A 24-hour strike by some 10,000 HSE support staff at 38 hospitals and healthcare facilities is set to go ahead on Wednesday after talks at the Workplace Relations Commission (WRC) collapsed today.
The strike action could cause significant disruption to planned patient procedures all over the country.
Siptu is also set to ballot staff at some 20 additional healthcare facilities nationwide in a move that could escalate the strike action in the coming weeks.
Among the staff set to strike will be health care assistants, maternity care assistants, laboratory aides, chefs, and surgical instrument technicians, as well as porters and cleaners.
A 24-hour stoppage was due to take place last Thursday but was averted at the last minute to allow for talks. A second strike, initially planned for tomorrow, was also postponed to facilitate the discussions at the WRC.
Despite the cancellation of last week's strike action, there was still some disruption to procedures at hospitals and healthcare facilities.
Siptu health division organiser, Paul Bell, said that the union had hoped to conclude the talks and avoid strike action. He said that the Government has "never meaningfully engaged" with Siptu over the issues.
The dispute stems from what Siptu describes as the Government's failure to deliver on the outcome of an official review of the work of healthcare assistants under a job-evaluation scheme established as part of the 2015 Landsdowne Road public service pay agreement.
The review, according to Siptu, found that some staff were underpaid for a decade and that they should receive pay rises of approximately €2,000 per year.
Mr Bell said, "Some €16.2 million is owed to our members yet the Department of Public Expenditure and Reform has only offered €1.2 million to resolve this dispute."
Contingency planning is already underway to minimise disruption to patients, according to the HSE.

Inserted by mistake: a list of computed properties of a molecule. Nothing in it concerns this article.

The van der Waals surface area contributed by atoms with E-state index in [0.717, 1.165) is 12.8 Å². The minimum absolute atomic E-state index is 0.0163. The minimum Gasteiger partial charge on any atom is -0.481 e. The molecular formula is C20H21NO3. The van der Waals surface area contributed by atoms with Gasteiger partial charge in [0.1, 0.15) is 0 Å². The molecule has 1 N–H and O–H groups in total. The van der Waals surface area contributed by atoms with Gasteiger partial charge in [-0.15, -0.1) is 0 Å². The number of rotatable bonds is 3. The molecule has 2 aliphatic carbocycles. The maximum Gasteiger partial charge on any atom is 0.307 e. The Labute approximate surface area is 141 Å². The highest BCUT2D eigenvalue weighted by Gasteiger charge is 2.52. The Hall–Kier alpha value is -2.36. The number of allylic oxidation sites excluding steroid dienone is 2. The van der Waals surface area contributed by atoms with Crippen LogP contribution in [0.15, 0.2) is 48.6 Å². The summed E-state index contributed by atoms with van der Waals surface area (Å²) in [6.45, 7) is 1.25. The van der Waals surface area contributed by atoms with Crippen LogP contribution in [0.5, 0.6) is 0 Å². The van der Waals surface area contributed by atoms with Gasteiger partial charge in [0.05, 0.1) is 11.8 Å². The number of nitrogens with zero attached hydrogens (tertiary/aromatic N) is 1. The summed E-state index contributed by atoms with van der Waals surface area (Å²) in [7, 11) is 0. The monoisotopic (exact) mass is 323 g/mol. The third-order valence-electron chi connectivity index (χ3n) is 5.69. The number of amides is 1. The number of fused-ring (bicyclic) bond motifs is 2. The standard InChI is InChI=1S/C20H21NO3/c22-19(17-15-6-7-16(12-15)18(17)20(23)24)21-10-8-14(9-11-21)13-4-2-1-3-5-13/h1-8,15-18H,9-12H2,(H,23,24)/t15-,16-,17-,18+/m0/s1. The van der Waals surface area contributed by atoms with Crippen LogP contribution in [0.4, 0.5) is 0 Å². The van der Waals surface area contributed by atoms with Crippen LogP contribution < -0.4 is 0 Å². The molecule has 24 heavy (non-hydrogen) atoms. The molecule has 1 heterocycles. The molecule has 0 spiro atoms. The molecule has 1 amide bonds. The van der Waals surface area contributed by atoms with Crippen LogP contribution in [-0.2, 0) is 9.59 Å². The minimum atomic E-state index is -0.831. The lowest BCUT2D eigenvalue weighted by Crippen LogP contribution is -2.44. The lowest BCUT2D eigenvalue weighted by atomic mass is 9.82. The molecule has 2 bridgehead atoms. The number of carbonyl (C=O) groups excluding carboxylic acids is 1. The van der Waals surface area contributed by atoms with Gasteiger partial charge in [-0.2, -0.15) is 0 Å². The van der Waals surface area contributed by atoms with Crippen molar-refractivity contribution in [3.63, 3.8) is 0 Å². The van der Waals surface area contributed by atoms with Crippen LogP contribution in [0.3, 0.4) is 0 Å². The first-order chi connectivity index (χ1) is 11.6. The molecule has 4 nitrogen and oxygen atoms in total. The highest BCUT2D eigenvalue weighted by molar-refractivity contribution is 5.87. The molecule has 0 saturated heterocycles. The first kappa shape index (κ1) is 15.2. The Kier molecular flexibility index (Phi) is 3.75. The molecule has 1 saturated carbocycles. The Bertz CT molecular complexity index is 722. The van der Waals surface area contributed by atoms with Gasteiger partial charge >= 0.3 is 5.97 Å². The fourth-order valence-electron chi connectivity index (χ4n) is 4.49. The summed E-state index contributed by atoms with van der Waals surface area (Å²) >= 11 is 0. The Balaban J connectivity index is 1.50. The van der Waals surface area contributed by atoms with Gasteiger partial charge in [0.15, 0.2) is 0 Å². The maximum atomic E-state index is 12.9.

The strike will result in the deferral of some elective inpatient procedures, reduced outpatient services and reduced laboratory services for GPs. It will also result in the significant cancellation of scope procedures, as well as reduced catering services for patients and staff, and reduced operating theatre activity.
A HSE spokesperson said: "Patients are being contacted by their local hospital or healthcare facility in the event that their scheduled procedure or service will be affected by the dispute. While every effort will be made to minimise impact on patients, industrial action involving these essential staff will have a significant impact on services."
The Department of Public Expenditure said that the Government has "constructively and positively engaged" to find a resolution to the dispute.
It said that "a significant offer" was made last Friday which would move people to "the appropriate salary scale from November of this year." This is in addition to the existing benefits of the Public Service Stability Agreement, it added.
"Disappointingly the Union side have now concluded that this is insufficient to resolve the dispute and have stated their intention to proceed with planned action from Wednesday of this week," a spokesperson for the Department said.
"In line with agreed IR procedures, the Employer has offered to refer this dispute to the Labour Court for a binding outcome and regrettably this too has been refused.
"The consequences of this action will be extremely disruptive and distressing for the many patients who rely on the Health Service."